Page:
2. It’s true what they say: “nice work if you can get it”

    I’m wondering if there is not a case for electoral fraud of some kind in having your main residence in a different constituency from where you are registered to vote. Would that not mean, if true, that he uses the services of Brighton and Hove Council while having an electoral outcome on the ones in LB Westminster/Lambeth where he claims himself not to reside? I’m wondering if it is legal to be able to vote in elections in places where you freely admit to not living.

  3. S/R that is a lovely way of putting it! Makes it sound like some sort of disease. Whatever the rights or wrongs it certainly seems to be contagious.

    The “within the rules” gambit is really beginning to become very threadbare but I agree very little will probably be done. How well I remember Tony Blair promising to do away with the House of Lords, how that warmed a republican heart. But I also forgot that Neil Kinnock also promised the same thing and now him and his wife are both Lords in their own rights and have two bites of the cherry. And “what” I ask did either of them do for the UK the Labour Party or indeed for anything at all? Well I don’t know. But in the interests of fairness and so that I cannot be accused of being a cybernat that wishes to defame these peoples good names I will say that I am sure that they did something at some point for somebody to merit their exalted positions in society, and that their apparent changes of mind on a hitherto fundamental issue of belief is to all intents and purposes a natural progression of ideas from what may be perceived as radical to what may be perceived, by some, as a corrupt selling down the river of natural justice and principles. It must be said that there are other ways of perceiving these activities and that the ones outlined here are only the opinions of the author.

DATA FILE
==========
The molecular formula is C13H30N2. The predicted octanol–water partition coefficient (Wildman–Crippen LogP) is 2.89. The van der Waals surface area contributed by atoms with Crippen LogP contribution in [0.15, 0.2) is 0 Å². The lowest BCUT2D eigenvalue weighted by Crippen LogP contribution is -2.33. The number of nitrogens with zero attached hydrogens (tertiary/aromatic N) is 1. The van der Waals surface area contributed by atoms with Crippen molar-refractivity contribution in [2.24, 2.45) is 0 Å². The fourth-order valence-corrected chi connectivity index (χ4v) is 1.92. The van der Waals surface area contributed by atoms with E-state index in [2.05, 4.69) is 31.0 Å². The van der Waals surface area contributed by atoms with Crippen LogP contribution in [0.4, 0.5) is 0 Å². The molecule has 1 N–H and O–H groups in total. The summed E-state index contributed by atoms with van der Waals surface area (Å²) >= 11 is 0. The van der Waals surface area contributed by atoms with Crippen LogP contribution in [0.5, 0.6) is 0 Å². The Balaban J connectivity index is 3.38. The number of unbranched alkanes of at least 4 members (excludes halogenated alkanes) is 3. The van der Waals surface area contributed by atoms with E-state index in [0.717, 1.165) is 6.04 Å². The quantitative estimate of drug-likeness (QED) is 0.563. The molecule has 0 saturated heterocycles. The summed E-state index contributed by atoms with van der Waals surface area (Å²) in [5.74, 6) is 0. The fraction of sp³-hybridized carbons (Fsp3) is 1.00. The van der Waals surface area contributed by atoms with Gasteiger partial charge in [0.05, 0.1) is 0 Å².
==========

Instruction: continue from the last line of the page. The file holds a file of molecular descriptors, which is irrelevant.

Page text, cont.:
4. Yes, Subrosa. A rash. A nasty festering rash too. I get so angry about this. They rant on about decency, financial moderation, rights of the working man and what have you, and what they really mean is "let me get my hands on what you people have got and I'll exploit it as much as I possibly can".

  5. Munguin. Within the rules it shouldn't be. It isn't anywhere else. No one should be able to get their hands on a penny of our cash without providing a receipt. It's the way it happens in other people's lives and it's the way it should happen for them.

    Clearly we once understood that aristocrats were not the same as the rest of us. The rest of us would possibly take every opportunity possible to steal money from out employers, and so it was necessary for us to provide receipts for everything we ever purchased. Aristos were above all that.